Seventh Circuit Review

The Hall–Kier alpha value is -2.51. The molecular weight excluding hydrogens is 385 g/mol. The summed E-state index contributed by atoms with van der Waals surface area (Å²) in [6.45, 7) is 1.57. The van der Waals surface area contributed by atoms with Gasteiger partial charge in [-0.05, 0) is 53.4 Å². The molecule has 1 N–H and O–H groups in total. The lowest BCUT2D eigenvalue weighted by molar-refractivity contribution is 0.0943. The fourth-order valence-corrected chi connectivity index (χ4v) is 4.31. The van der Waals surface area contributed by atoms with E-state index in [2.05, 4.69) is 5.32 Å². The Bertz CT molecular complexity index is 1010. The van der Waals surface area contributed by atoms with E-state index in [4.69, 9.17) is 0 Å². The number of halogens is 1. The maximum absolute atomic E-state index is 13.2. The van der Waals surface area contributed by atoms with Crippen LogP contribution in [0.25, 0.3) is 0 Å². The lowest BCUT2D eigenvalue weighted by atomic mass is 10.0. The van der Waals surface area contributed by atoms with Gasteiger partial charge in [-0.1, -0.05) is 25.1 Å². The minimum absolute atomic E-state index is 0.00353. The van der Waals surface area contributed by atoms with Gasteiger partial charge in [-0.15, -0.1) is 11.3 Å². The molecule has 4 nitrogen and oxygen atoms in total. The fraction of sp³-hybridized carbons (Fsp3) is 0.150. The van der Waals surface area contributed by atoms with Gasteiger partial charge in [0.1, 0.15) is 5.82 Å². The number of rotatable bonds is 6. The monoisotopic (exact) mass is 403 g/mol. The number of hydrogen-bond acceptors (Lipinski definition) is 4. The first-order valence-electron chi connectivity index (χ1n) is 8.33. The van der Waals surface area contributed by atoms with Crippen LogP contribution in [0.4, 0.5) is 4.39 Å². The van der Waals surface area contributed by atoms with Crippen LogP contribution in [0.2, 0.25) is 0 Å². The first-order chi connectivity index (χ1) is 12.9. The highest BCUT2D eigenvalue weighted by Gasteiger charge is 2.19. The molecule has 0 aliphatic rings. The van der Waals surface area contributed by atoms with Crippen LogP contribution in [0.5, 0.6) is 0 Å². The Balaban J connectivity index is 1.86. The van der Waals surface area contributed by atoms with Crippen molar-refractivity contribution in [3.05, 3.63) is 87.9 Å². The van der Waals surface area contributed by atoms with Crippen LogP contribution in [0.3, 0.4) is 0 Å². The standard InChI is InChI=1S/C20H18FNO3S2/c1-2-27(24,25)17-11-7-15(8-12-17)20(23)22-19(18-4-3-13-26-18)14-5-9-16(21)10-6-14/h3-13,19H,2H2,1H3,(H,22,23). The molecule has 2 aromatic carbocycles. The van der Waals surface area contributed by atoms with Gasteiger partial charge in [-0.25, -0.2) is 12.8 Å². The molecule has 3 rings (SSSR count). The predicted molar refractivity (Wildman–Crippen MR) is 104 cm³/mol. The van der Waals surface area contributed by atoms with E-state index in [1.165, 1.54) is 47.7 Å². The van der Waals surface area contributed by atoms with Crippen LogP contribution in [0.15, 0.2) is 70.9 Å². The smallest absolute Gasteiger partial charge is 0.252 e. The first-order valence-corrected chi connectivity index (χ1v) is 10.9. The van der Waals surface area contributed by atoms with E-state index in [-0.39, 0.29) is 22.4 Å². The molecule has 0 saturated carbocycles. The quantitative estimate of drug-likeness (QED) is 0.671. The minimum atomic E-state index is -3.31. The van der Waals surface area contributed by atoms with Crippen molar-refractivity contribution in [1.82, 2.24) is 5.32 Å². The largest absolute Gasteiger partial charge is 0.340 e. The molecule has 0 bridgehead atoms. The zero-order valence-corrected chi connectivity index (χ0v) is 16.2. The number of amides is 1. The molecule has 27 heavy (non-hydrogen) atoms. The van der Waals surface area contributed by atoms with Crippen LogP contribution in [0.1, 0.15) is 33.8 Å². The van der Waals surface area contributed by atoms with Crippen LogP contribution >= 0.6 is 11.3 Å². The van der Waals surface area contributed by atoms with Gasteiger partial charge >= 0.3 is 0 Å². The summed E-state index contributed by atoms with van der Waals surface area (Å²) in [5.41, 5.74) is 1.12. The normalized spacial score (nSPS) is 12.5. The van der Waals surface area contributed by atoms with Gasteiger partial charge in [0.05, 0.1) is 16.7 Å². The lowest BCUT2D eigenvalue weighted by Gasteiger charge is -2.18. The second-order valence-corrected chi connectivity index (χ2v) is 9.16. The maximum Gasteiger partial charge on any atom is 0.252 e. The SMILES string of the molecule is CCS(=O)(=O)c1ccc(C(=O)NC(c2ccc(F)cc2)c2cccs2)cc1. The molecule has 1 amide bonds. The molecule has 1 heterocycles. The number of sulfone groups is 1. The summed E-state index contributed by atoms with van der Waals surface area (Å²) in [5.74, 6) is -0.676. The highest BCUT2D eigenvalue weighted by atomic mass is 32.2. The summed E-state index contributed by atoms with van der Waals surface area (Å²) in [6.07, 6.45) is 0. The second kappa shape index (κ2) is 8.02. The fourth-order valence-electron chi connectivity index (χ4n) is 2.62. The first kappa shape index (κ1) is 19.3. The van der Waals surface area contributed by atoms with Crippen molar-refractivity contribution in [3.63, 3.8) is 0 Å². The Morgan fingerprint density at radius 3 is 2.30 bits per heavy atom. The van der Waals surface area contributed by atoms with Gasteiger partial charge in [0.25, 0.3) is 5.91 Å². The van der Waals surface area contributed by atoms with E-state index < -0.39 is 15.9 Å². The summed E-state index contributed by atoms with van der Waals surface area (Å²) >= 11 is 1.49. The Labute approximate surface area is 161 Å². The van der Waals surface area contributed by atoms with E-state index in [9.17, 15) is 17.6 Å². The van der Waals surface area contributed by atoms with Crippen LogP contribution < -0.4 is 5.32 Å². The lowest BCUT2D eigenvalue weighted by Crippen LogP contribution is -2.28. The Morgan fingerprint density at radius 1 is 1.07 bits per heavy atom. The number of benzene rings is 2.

It is axiomatic that trademark rights are acquired through commercial use and not registration. This requirement, however, has failed to deter the trademark troll, who adopts, registers and warehouses a mark without the intent to use of the trademark himself, but to use his trademark registration to extort licensing fees out of innocent parties who make rightful use of the mark. This practice runs contrary to the statutory mandate of the Lanham Act and the policies that trademark law was designed to serve. Recently, the Seventh Circuit had the opportunity to rule on this issue when one such trademark entrepreneur filed an infringement suit seeking to enforce his rights in a mark. The problem, however, was that the plaintiff could not provide evidence of any commercial use, despite claiming to have used the mark for almost fifteen consecutive years. In Central Manufacturing v. Brett Brothers, the court affirmed the United States District Court for the Northern District of Illinois’ invocation of two powerful tools to combat the wrongful exploitation of the legal system by a plaintiff: The court ordered the cancellation of the plaintiff’s registration and awarded all attorneys' fees and costs to the defendants. Not only did the Seventh Circuit approve of the district courts’ decision to cancel the plaintiff’s mark, the court stated that “where... a registrant’s asserted rights to a mark are shown to be invalid, cancellation is not merely appropriate, it is the best course.” This Comment reviews Central Manufacturing and proposes that other courts should follow the lead of the Seventh Circuit. The combination of mark cancellation and the award of attorneys' fees and costs to the prevailing party creates a powerful situation, which may deter trademark trolls, such as the plaintiff in Central Manufacturing, from filing or threatening to file meritless suit against innocent parties for use of a mark for which they lack valid ownerships rights. Accordingly, the cancellation-as-best-course rule should become the norm rather than the exception. The practical as well as policy consequences of this proactive approach are also discussed.

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